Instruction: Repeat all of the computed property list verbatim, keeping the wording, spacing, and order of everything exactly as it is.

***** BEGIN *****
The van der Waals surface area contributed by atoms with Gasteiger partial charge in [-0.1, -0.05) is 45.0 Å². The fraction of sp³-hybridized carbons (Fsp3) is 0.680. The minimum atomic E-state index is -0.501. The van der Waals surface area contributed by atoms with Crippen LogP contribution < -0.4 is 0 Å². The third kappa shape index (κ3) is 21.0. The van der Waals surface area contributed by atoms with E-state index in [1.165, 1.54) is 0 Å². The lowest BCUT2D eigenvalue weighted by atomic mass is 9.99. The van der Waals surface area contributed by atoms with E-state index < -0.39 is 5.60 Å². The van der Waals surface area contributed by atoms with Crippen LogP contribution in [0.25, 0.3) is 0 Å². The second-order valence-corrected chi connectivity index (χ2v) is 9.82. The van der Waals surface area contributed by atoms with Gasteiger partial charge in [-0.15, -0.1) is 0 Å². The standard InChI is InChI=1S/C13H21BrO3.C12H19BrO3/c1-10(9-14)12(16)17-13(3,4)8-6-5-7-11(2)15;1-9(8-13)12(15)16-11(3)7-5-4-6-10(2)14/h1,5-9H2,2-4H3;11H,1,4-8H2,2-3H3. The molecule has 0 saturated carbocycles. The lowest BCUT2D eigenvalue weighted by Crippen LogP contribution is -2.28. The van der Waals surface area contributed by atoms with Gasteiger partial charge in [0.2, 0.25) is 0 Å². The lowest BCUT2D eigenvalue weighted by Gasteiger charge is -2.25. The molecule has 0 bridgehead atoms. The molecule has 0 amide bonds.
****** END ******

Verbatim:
The van der Waals surface area contributed by atoms with Gasteiger partial charge in [-0.1, -0.05) is 45.0 Å². The fraction of sp³-hybridized carbons (Fsp3) is 0.680. The minimum atomic E-state index is -0.501. The van der Waals surface area contributed by atoms with Crippen LogP contribution < -0.4 is 0 Å². The third kappa shape index (κ3) is 21.0. The van der Waals surface area contributed by atoms with E-state index in [1.165, 1.54) is 0 Å². The lowest BCUT2D eigenvalue weighted by atomic mass is 9.99. The van der Waals surface area contributed by atoms with E-state index < -0.39 is 5.60 Å². The van der Waals surface area contributed by atoms with Crippen LogP contribution in [0.25, 0.3) is 0 Å². The second-order valence-corrected chi connectivity index (χ2v) is 9.82. The van der Waals surface area contributed by atoms with Gasteiger partial charge in [-0.15, -0.1) is 0 Å². The standard InChI is InChI=1S/C13H21BrO3.C12H19BrO3/c1-10(9-14)12(16)17-13(3,4)8-6-5-7-11(2)15;1-9(8-13)12(15)16-11(3)7-5-4-6-10(2)14/h1,5-9H2,2-4H3;11H,1,4-8H2,2-3H3. The molecule has 0 saturated carbocycles. The lowest BCUT2D eigenvalue weighted by Crippen LogP contribution is -2.28. The van der Waals surface area contributed by atoms with Gasteiger partial charge in [0.2, 0.25) is 0 Å². The lowest BCUT2D eigenvalue weighted by Gasteiger charge is -2.25. The molecule has 0 bridgehead atoms. The molecule has 0 amide bonds.